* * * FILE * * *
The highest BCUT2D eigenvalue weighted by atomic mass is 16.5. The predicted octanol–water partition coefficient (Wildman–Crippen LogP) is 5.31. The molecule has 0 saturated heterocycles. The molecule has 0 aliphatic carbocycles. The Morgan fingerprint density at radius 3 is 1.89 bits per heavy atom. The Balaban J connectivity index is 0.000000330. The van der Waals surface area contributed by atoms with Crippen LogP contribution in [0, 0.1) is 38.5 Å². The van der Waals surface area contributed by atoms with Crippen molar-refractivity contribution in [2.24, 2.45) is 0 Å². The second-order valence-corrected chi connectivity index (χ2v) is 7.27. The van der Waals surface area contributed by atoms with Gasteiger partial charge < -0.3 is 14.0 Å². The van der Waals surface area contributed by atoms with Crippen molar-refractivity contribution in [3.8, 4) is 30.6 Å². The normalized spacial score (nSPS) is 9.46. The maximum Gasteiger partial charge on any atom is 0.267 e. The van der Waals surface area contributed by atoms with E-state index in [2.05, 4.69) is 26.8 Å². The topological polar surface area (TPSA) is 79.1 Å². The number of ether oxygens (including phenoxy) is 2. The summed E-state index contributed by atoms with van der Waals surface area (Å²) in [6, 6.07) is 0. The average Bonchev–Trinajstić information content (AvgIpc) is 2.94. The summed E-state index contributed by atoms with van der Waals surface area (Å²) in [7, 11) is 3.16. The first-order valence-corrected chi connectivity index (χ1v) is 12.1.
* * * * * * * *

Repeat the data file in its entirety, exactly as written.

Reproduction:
The highest BCUT2D eigenvalue weighted by atomic mass is 16.5. The predicted octanol–water partition coefficient (Wildman–Crippen LogP) is 5.31. The molecule has 0 saturated heterocycles. The molecule has 0 aliphatic carbocycles. The Morgan fingerprint density at radius 3 is 1.89 bits per heavy atom. The Balaban J connectivity index is 0.000000330. The van der Waals surface area contributed by atoms with Crippen LogP contribution in [0, 0.1) is 38.5 Å². The van der Waals surface area contributed by atoms with Crippen molar-refractivity contribution in [2.24, 2.45) is 0 Å². The second-order valence-corrected chi connectivity index (χ2v) is 7.27. The van der Waals surface area contributed by atoms with Gasteiger partial charge < -0.3 is 14.0 Å². The van der Waals surface area contributed by atoms with Crippen molar-refractivity contribution in [3.8, 4) is 30.6 Å². The normalized spacial score (nSPS) is 9.46. The maximum Gasteiger partial charge on any atom is 0.267 e. The van der Waals surface area contributed by atoms with E-state index in [2.05, 4.69) is 26.8 Å². The topological polar surface area (TPSA) is 79.1 Å². The number of ether oxygens (including phenoxy) is 2. The summed E-state index contributed by atoms with van der Waals surface area (Å²) in [6, 6.07) is 0. The average Bonchev–Trinajstić information content (AvgIpc) is 2.94. The summed E-state index contributed by atoms with van der Waals surface area (Å²) in [7, 11) is 3.16. The first-order valence-corrected chi connectivity index (χ1v) is 12.1.